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Words of Wisdom from Comic-Con@Home

Comic-Con@Home (logo)

In a move that probably shocks no one, I went to yet another virtual convention—this time Comic-Con@Home back in July. But this time instead of waxing poetic about how awesome this shift to virtual is or exclaiming how this could be a once-in-a-lifetime opportunity for some like I did before, this time I wanted to share some pearls of wisdom from fellow fantasy authors.

In the panel called “How Epic Fantasy can be Epically Different”, five fantasy authors talk shop about how to make the worlds of dragons and magic unique. Moderated by Natasha Bardon, this panel featured the following authors: Peter V. Brett (Barren), Rena Barron (Kingdom of Souls), S.A. Chakraborty (The Empire of Gold), R. F. Kuang (The Dragon Republic), and R. A. Salvatore (Relentless). The great thing is, you can still watch it on YouTube (!!!) so for this article I’ll pull my favorite ideas and let you watch the rest. You’ll note lots of ideas from Rebecca Kuang; her words resonated with me the most.

How Every Epic Fantasy Can Be Different

When asked “what, to you, makes epic fantasy epic: stories of the individual who are part of the epic tale…” Brett answered how usually fantasy deals with huge problems that are wide in scope and affects a lot of people, but how it filters down in different ways for different people and how those different ways of solving the problems make for an interesting story. Kuang echoed that idea, talking passionately about how sometimes we think of history (a huge inspiration for her) with a major emphasis on huge, large-sale events…but doing so leaves out the smaller-scale yet still super important records. The lost tales, or the ones done by individual people who might not do huge epic things but are just trying to survive. I really love this idea because when you boil down fantasy stories—and really any stories—it’s all about the characters. The high stakes are cool when a dragon is spitting fire at a city, but if the readers don’t know anyone in that city, they’re less likely to care. It’s all about the characters.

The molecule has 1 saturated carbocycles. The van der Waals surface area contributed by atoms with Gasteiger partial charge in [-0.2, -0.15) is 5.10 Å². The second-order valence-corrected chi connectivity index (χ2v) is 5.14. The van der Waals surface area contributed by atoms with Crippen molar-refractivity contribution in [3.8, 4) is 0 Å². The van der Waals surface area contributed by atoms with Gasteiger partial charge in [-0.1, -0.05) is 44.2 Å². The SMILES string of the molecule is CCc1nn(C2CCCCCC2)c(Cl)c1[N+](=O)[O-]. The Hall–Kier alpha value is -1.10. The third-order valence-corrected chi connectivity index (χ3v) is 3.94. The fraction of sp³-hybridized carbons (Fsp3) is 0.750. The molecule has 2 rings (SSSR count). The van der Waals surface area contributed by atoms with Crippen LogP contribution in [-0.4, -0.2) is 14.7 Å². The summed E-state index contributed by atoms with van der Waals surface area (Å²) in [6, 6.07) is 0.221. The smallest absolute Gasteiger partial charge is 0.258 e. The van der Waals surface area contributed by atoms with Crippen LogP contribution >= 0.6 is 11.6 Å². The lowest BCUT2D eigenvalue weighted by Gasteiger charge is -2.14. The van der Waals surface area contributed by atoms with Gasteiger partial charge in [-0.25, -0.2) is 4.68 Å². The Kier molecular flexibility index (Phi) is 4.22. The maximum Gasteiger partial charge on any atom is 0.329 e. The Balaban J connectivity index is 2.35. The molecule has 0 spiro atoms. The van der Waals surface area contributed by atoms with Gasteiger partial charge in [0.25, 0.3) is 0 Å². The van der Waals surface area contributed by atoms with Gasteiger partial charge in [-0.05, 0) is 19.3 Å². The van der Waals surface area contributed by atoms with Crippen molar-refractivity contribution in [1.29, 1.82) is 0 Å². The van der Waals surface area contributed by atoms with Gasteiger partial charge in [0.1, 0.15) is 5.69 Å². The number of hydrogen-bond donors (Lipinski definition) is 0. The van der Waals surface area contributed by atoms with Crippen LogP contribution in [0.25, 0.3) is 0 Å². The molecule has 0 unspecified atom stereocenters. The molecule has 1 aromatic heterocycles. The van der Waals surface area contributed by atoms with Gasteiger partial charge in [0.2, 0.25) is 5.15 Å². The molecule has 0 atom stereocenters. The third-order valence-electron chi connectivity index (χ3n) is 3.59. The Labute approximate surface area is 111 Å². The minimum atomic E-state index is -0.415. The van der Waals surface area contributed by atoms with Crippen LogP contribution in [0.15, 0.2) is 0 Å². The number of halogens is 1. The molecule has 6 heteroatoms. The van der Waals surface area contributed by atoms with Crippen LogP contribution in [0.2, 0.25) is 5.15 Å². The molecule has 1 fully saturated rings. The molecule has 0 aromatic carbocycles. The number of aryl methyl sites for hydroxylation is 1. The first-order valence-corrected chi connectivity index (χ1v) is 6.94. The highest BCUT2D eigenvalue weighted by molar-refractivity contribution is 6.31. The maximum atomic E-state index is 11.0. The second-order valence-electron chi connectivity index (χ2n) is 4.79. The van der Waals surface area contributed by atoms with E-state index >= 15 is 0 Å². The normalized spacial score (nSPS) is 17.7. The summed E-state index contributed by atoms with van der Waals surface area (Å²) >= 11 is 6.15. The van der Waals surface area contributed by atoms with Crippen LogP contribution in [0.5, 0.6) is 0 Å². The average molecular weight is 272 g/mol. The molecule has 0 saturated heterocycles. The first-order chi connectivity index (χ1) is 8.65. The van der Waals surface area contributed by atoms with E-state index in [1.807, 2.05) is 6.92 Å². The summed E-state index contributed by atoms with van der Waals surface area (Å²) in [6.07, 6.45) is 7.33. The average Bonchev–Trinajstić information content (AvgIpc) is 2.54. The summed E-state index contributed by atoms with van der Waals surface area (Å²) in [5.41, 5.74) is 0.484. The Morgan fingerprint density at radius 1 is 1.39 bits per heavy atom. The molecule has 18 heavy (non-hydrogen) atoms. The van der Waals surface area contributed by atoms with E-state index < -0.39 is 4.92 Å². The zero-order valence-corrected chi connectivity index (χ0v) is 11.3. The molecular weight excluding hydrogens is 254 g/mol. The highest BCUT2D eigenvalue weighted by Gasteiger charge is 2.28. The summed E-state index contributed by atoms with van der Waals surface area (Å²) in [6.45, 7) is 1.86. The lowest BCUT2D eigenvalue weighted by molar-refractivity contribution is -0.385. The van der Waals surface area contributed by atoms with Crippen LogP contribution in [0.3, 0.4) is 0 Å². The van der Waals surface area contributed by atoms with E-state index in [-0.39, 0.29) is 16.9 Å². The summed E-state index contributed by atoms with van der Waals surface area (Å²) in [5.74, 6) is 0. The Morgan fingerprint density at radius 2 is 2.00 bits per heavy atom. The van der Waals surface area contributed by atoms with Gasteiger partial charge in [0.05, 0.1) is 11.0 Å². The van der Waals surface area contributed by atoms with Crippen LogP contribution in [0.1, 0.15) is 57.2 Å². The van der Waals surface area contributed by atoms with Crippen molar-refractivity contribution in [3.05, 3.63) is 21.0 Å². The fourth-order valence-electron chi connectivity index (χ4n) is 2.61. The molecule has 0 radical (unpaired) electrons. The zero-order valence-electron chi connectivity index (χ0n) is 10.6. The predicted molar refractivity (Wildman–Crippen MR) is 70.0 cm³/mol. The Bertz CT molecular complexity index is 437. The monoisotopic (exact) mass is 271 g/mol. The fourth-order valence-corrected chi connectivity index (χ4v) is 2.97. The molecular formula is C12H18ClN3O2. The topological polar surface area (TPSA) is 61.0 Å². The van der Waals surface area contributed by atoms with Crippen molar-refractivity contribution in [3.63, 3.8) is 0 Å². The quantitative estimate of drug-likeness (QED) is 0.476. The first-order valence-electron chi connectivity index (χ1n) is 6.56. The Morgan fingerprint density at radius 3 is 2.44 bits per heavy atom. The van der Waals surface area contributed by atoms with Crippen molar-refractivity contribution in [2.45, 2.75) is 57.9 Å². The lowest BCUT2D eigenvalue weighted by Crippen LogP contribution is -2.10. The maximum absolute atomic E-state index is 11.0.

When asked, “What elements do you take in the real world/real history…” Kuang’s answer was my absolute favorite. She talked about how motivations and reasons for conflict are easier to draw out of history instead of out of your own head and mentioned how she doesn’t like bland acts of power or acts of war. When the only real motivation is, they want to “kill all mages” or conquer this specific area, it doesn’t create any foundation for wondering about the motivations or understanding the “other.” I found this fascinating and completely true! It’s more interesting if you can showcase the gray area of the characters because everyone has a reason—a real deep-seated reason—for doing the things they’re doing. Exploring those reasons will make your characters feel more human.

When asked, “What happens when a character becomes too powerful and how can you deal with that…” the panelists talked about how there’s the cardinal rules for writing: things can be never too easy for the protagonist and how the villains have to level up/learn from their mistakes…meaning the villain must never fall for the same trick twice. Chakraborty had some interesting ideas, namely how she wanted to look at systems of power (both magic and not) and how the people her readers meet aren’t the most powerful magically but they are just as politically savvy and cunning. Quite a few of the authors on the panel echoed her thoughts. This was a lovely idea to think about, since when I think of fantasy, I do think of unique magic systems and the rules surrounding it. But when you have an intense magic system seen through the eyes of a character who might not be the most magically gifted, it makes sense that those none-magically gifted characters would use other means to get ahead. And I love that idea!

I could gush about this for ages more! It was such a great panel. Fantasy writers and fellow creatives, take a few moments and listen to this panel if you can. If not (or if the panel is taken down months or years from now), take the words I highlighted to heart because all these authors are doing great things in world of fantasy.


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